Oh and the film is about my adopted brother from Uganda who is attempting to be the first African to snowboard in the Olympics in 2018. We’re working on a script for the feature now!

For more from Far From Home, available for pre-order on Vimeo on Demand, head on over to their website. And don’t forget to Like them on Facebook as well as follow them on Instagram.

Insider/Outsider: Exploring the Latin@ immigrant experience through filmmaking

UnknownBy Anayansi Prado

Born and raised in Panama , as a child I never dreamed of making movies or becoming a filmmaker. I grew up in a culture where art, literature and film took a backseat to more prestigious careers like medicine or law. I didn’t even know what a documentary filmmaker was or watched documentary films. I actually wanted to be a TV reporter, which in hindsight, is the closest thing that I saw to a documentary filmmaker. At 13, my family moved to the US and it was one of the most significant experiences in my life that would shape my work and give birth to my voice as a filmmaker. During my first semester as a broadcast journalism major in college I was exposed to the powerful visual language that is filmmaking. I immediately knew it was my true calling. My parents, having never graduated high school, could not understand what I was studying but nonetheless, they supported me all the way. Today I am the only member in my family to have graduated from college.

My documentary work for the last 15 years focuses on exploring issues of immigration and what it means to leave your home behind and start a life in a new place. I like to explore the human emotions and conditions that evolve from these events. Whether it is the story of children from Mexico traveling across the border alone to reunite with their immigrant mothers in the US (Children in No Man’s Land), or American retirees migrating to Panama for a more affordable and better quality of life (Paraiso for Sale), these situations share common human emotions that are often universal. My films aim to convey these universal emotions with the objective of connecting my audience to the story they are watching. My goal as a visual story teller is to create an understanding within the viewer that we are not as separate or different from others as we think we are. To connect audiences to the stories I tell on a human and emotional level, is to create more compassion and understanding for others. But also, on a personal level, I’m drawn to tell these stories because they allow me to reconnect and re-explore my own experinces as an immigrant in the U.S.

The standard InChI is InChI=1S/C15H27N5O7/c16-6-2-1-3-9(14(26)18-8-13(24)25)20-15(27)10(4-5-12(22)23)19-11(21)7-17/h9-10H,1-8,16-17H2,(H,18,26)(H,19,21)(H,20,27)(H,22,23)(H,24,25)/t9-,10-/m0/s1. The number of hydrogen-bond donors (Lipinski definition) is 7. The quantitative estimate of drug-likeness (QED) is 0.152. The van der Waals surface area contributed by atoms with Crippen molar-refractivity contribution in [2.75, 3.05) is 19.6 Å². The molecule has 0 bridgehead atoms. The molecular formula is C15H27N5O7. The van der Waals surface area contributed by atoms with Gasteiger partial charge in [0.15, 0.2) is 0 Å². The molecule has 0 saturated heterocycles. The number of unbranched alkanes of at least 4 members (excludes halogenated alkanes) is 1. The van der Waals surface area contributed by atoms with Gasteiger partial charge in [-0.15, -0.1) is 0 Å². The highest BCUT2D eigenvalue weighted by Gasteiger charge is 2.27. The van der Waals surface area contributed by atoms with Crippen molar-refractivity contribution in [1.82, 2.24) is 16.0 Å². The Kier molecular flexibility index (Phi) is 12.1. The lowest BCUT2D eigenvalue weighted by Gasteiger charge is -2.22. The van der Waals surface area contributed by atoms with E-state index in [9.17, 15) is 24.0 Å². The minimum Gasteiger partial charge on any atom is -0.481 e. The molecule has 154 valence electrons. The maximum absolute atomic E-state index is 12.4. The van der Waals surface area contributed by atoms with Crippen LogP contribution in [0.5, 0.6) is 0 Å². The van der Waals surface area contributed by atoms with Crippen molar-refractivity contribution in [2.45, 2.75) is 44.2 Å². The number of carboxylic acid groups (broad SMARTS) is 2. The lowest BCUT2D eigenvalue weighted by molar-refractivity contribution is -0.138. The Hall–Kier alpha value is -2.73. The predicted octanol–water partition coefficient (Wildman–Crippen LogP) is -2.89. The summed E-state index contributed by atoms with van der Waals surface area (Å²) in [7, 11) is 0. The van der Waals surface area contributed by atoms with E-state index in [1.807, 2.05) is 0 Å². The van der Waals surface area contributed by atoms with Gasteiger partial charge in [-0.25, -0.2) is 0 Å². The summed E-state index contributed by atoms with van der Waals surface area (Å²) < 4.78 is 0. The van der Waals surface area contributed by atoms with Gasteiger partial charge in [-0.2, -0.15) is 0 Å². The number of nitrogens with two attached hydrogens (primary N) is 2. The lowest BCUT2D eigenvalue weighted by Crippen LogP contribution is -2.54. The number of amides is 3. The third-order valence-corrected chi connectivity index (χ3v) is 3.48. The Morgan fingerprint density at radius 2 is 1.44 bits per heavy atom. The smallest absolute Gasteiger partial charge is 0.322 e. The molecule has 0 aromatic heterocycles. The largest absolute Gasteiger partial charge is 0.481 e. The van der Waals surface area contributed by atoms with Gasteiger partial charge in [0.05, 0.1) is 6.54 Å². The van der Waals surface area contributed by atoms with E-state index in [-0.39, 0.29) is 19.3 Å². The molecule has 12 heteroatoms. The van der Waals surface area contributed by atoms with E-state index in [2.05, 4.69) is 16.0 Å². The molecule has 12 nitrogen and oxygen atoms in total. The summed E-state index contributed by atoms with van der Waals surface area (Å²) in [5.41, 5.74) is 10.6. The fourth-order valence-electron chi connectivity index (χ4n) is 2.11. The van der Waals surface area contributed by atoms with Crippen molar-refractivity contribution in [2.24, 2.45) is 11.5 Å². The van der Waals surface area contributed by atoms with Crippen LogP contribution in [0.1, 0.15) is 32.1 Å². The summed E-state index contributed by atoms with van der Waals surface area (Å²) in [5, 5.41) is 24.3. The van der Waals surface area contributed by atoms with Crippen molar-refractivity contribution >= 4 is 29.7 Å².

From the very beginning, my work has been greatly inspired by other documentary Latina/o filmmakers who are telling similar stories about our people in this country. To watch my peers create works that are fearless, brilliant and thought-provoking has always been an immense source of motivation for me. The works of Latina documentary filmmakers such as Yolanda Cruz, Natalia Almada, Vangie Griego, and others taught me that we have a responsibility to tell our own stories in our own voice and that we can do it in a smart, strong and entertaining way.

Today more than ever, I feel fortunate to have the career experience I have had as a filmmaker for over a decade and as an educator in the last couple of years. I can truly say that filmmaking changed my life. To me, making films is more than an artistic expression; it has been a way to continue to explore my own identity as a Latina, and to give a face and a voice to my community and their experiences in the U.S. and around the world.



AFS will travel to Peru in 2015.


Wildlife photography, artwork and graphic editing from Jason Wharam Photography.

AFS will travel to Russia  in 2015.



AFS will travel to Russia  in 2015.